Another important content that is implemented in the allergic reaction are the fragrances. These are very complex, more than 5000 fragrances have been developed & used & they contain many chemicals that may be harmful. Hypoallergenic products have been developed, but a product labelled as ‘unscented’ may in fact have a fragrance to mask other chemical odours. It must be labelled as ‘fragrance free’ to indicate that nothing has been added to make it smell good. “Botanicals” (plant extracts) are so called ‘natural’ ingredients added to shampoos etc. that may cause an allergic reaction.

Next important point of concern while using a product is: can one develop an allergic reaction with the use of old products?

One may acquire an infection with the use of old products as the preservative is no longer active, as a result bacteria & funguses flourish. But this growth spoils the cosmetics/product itself and one doesn’t use it. But in case of eye cosmetics like mascara, it is ideal to replace them every six months to make sure that they are fresh & well preserved.

Apart from these, sunscreens can cause allergic reactions, especially due to ingredients like PABA, Oxybenzone etc., but most of the cosmetics don’t mention the name of the sunscreen used. Instead use the sunscreen prescribed by your dermatologist that contains zinc oxides, titanium dioxide that are quite safe & equally effective as well. The hair –care chemicals used for permanent perming of the hairs.

The allergy to nail care products manifests in a different way. The nails & surrounding skin may be absolutely all right but the allergy to nail polishes & artificial nails manifests as rash & itching around the eyes, mouth & over the sides of the neck. These chemicals adhere to the skin at above mentioned sites from the nails, hence causing a reaction there. Other side effects resulting from the use of cosmetics include:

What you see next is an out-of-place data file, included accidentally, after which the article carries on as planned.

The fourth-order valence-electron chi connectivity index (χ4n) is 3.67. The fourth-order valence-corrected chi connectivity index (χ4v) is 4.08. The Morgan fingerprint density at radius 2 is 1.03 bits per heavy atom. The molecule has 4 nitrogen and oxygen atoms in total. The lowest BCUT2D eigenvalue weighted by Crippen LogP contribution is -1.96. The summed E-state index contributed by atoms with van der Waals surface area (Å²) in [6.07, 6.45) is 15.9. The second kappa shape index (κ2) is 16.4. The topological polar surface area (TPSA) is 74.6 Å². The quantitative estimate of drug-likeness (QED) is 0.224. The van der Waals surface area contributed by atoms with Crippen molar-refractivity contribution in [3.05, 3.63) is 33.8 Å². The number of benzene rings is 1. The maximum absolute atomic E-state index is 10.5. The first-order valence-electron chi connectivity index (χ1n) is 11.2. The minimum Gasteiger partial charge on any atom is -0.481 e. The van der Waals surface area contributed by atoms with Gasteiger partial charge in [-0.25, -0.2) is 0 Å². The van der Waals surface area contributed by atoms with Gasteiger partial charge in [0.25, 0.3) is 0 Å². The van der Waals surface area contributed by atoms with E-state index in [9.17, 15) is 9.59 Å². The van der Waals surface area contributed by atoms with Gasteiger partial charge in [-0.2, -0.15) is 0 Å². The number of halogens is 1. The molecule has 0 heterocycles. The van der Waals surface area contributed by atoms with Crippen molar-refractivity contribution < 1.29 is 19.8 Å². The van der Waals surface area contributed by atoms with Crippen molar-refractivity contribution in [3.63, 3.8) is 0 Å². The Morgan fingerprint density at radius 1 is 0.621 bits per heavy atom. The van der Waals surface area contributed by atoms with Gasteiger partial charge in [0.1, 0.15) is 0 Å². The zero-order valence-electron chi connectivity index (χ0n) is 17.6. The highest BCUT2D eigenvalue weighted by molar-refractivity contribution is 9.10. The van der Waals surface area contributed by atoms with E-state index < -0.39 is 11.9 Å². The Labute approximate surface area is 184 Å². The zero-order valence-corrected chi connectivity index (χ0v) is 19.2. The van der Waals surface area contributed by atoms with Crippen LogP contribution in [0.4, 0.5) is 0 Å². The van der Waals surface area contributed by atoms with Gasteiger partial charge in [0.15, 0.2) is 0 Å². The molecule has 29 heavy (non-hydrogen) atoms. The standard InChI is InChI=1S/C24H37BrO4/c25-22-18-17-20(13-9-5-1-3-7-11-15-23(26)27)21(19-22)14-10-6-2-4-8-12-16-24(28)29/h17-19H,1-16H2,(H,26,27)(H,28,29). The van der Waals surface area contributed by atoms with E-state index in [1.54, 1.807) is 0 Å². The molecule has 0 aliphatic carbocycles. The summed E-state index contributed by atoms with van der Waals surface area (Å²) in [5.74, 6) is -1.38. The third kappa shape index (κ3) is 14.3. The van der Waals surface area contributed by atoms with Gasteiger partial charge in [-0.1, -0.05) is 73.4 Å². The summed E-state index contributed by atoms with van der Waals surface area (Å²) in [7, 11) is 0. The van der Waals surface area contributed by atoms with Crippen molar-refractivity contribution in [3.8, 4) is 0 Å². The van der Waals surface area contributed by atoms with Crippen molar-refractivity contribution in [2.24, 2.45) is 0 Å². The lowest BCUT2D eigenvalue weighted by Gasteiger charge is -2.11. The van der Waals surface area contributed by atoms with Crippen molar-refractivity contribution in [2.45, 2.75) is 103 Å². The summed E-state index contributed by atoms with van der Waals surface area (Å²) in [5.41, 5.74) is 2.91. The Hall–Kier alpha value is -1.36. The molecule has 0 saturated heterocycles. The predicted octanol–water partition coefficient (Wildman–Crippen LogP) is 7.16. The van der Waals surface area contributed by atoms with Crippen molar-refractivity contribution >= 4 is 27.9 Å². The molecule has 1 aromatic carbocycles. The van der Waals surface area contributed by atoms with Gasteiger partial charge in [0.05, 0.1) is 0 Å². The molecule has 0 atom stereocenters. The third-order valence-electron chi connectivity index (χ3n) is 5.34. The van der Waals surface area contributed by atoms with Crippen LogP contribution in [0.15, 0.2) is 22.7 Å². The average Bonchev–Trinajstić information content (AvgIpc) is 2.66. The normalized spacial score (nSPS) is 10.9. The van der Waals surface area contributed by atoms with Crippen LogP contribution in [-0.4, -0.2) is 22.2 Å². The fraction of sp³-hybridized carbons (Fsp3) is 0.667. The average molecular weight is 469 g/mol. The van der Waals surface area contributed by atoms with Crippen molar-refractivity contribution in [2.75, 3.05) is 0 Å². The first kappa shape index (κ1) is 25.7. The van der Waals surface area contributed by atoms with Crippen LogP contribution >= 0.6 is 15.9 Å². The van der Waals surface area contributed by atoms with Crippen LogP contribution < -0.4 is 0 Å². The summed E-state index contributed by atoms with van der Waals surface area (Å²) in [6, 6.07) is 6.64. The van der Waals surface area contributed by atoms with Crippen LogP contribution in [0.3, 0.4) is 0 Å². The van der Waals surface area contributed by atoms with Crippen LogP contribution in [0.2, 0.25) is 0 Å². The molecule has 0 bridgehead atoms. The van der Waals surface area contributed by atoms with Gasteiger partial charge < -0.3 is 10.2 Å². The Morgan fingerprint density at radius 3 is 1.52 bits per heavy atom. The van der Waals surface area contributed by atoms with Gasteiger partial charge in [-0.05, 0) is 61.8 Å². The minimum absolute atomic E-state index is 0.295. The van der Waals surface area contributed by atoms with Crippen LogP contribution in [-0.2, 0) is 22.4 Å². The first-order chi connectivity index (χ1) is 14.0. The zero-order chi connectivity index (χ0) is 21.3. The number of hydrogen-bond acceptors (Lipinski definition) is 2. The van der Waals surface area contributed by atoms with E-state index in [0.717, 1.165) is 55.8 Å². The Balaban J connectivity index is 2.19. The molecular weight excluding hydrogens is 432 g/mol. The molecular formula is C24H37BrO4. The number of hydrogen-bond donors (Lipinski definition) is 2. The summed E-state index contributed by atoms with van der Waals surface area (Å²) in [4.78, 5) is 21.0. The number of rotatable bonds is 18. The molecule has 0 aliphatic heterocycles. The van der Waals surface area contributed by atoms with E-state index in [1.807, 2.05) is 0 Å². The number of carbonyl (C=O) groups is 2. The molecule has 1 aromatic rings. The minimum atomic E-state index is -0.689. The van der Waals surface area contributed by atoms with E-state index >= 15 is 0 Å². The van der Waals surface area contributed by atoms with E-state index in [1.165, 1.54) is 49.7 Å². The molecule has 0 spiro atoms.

caution at the cosmetics counter


Dark streaks may occur over the neck or axilla following the use of perfumes, exude cologne, etc. similar darkening may occur over the cheeks, around the eyes & mouth in middle aged women who use many cosmetics.




Chemical leucoderma or white patches may develop following the use of bindis and it localised to the site of application. It occurs due to contents like phenols in the adhesive material.


These occur due to contents like petrolatum, vegetable oils in the occurs in women in their 20s (after the usual age of development of pimples). The best treatment for such allergic reactions to cosmetics includes avoidance of the particular product. If you don’t know what exactly is causing the problem, your cosmetologist may help you with the aid of “patch testing”.

We apply chemicals in very low concentrations, but high enough to elicit an allergic reaction, so that we can tell people exactly what they are allergic to. Allergic dermatitis is usually treated with corticosteroids, either topically or orally. Cosmetic products used on the skin have a fabulous safety record, but little precautions at the counter can save your skin from innumerable problems.